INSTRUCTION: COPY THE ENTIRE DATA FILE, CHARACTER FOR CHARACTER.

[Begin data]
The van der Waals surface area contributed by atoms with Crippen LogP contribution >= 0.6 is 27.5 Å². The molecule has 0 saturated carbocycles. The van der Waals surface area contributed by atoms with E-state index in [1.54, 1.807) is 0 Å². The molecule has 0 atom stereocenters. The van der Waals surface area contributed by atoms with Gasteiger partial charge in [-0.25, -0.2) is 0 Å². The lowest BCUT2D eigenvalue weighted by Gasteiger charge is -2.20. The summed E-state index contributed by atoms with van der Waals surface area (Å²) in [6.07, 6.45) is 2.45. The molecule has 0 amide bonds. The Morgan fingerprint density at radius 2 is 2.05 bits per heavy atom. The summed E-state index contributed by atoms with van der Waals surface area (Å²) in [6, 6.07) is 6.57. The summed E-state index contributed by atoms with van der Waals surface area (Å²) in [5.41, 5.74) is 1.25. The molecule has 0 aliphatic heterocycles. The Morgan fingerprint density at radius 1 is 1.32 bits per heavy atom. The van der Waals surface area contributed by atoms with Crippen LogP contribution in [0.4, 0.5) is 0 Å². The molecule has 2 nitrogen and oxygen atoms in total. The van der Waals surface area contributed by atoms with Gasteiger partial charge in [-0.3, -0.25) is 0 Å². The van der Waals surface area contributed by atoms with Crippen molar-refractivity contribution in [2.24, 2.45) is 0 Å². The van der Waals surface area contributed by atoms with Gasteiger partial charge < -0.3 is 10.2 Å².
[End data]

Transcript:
The van der Waals surface area contributed by atoms with Crippen LogP contribution >= 0.6 is 27.5 Å². The molecule has 0 saturated carbocycles. The van der Waals surface area contributed by atoms with E-state index in [1.54, 1.807) is 0 Å². The molecule has 0 atom stereocenters. The van der Waals surface area contributed by atoms with Gasteiger partial charge in [-0.25, -0.2) is 0 Å². The lowest BCUT2D eigenvalue weighted by Gasteiger charge is -2.20. The summed E-state index contributed by atoms with van der Waals surface area (Å²) in [6.07, 6.45) is 2.45. The molecule has 0 amide bonds. The Morgan fingerprint density at radius 2 is 2.05 bits per heavy atom. The summed E-state index contributed by atoms with van der Waals surface area (Å²) in [6, 6.07) is 6.57. The summed E-state index contributed by atoms with van der Waals surface area (Å²) in [5.41, 5.74) is 1.25. The molecule has 0 aliphatic heterocycles. The Morgan fingerprint density at radius 1 is 1.32 bits per heavy atom. The van der Waals surface area contributed by atoms with Crippen LogP contribution in [0.4, 0.5) is 0 Å². The molecule has 2 nitrogen and oxygen atoms in total. The van der Waals surface area contributed by atoms with Gasteiger partial charge in [-0.3, -0.25) is 0 Å². The van der Waals surface area contributed by atoms with Crippen molar-refractivity contribution in [2.24, 2.45) is 0 Å². The van der Waals surface area contributed by atoms with Gasteiger partial charge < -0.3 is 10.2 Å².